On October 1st, 2015 a lone gunman killed ten people, including himself, at Umpqua Community College in Oregon, and injured nine others. These sorts of stories have become all too frequent. We, as a nation, have become far too conditioned to reading breaking headlines of individuals shot – whether that be at schools, in shopping malls, in movie theaters, etc. President Obama voiced his disdain and frustration with not being able to pass stricter gun laws through a divided Congress, stating bluntly, “Thoughts and prayers [do] not capture the heartache and grief and anger that we should feel, and it does nothing to prevent this carnage from being inflicted some place else in America next week or a couple months from now.”
Instead of simply calling for stricter gun control policies, whether they include stricter background checks or other preventative measures, it might be worthwhile to explore the arguments themselves on both sides, as well as the reasons why each side falls where it does on an issue that is humanitarianly obligatory to explore and resolve.
It is a point of interest to note how many politicians that normally label themselves “pro-life” in the debate over reproductive rights fail to extend this mantra of supporting life when it comes to victims of gun violence. Instead, many of these politicians turn from the instrument used to kill individuals to the perpetrator’s mental state as the true issue at hand. This is something worth exploring. There is no doubt that the stigma surrounding mental illness prevents individuals from receiving the proper care that they may need. It is also true that many of these mass shootings may have been prevented had these perpetrating individuals received the necessary care. However, there is something important that we must recognize if we want to proceed with this dialogue and remain completely honest: while mental illness is something that we, as a society, need to start taking seriously, we must also acknowledge the fact that access to dangerous weapons remains a legitimate issue, regardless of whether or not we are able to care for those suffering from any sort of mental health illnesses.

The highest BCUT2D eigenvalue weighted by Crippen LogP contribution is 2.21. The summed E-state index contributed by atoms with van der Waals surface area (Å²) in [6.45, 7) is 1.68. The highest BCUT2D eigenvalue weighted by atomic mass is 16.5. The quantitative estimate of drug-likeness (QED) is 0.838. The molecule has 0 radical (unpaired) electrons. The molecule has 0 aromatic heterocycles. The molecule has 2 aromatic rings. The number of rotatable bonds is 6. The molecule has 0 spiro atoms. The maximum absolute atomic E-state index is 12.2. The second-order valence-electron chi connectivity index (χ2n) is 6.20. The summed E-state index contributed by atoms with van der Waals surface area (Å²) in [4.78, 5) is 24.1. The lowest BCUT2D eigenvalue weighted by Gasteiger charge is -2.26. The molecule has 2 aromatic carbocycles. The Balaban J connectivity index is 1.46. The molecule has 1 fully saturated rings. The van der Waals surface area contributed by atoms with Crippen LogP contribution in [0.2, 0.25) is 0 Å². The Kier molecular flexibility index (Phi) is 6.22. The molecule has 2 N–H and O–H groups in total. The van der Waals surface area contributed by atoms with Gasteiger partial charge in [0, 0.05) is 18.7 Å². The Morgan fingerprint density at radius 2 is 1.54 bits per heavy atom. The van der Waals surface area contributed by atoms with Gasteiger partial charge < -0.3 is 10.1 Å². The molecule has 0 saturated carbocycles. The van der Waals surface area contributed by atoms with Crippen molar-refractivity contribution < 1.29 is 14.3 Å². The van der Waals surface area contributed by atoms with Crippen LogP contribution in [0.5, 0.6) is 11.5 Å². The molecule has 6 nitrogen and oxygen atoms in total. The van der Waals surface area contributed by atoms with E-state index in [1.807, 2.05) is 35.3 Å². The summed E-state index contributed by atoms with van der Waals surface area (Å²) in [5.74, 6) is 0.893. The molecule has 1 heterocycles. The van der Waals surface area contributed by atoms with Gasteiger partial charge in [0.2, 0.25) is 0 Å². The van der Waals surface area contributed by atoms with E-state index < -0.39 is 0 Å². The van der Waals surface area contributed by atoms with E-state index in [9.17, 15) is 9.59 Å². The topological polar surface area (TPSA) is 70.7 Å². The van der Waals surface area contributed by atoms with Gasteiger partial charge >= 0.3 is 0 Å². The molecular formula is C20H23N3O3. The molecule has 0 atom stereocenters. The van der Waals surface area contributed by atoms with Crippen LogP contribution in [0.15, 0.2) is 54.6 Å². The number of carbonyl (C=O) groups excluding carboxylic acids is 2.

I came across a comparison chart that showed the difference in how we go about discussing and dealing with other products of our modern age, namely cars. There is a reason one cannot go to a store and purchase a car and do with it what one may. Instead, as the comparison chart pointed out, cars require “title and tag at each point of sale, driving training, written test, practical test, health requirements, liability insurance on each vehicle, [and] renewals and inspections at intervals.” Cars may not be meant to run over people, just as guns (let’s assume and grant this) may not be meant to kill; however, there is still a legitimate risk involved in owning and using either a car or a gun. Regardless of one’s intentions and mental health, car owners and drivers are required, by law, to pass through a series of checkpoints to ensure safety and minimize the possibility of danger. This does not necessitate the confiscation of all vehicles. It requires sensible measures to reduce the possibility for harm.
To capitalize on America’s strange weapon fetish, we instead have politicians and leaders of the NRA actually calling, repeatedly, for more guns to prevent gun violence, just as more “good people with cars” would prevent “hit-and-runs,” for instance.
It’s time for the nation to humble up and admit that we might be in the wrong with our dangerously lax gun laws. Instead of playing off gun violence by saying, as Republican presidential candidate Jeb Bush said, “stuff happens,” and by sidestepping the issue, we need to consider how many more slaughters it will take for policymakers to realize that it is time for comprehensive, sensible, and necessary gun laws to be passed and enforced if we as a society truly care about those who have been victimized by gun violence. Consider what happens to “the right to bear arms” in the sense that it currently exists in America, when you’re not the one benefitting from the gun lobby and a political agenda, but instead are staring down the barrel of a firearm, realizing that this sort of situation could be entirely prevented if we passed and enforced meaningful legislation.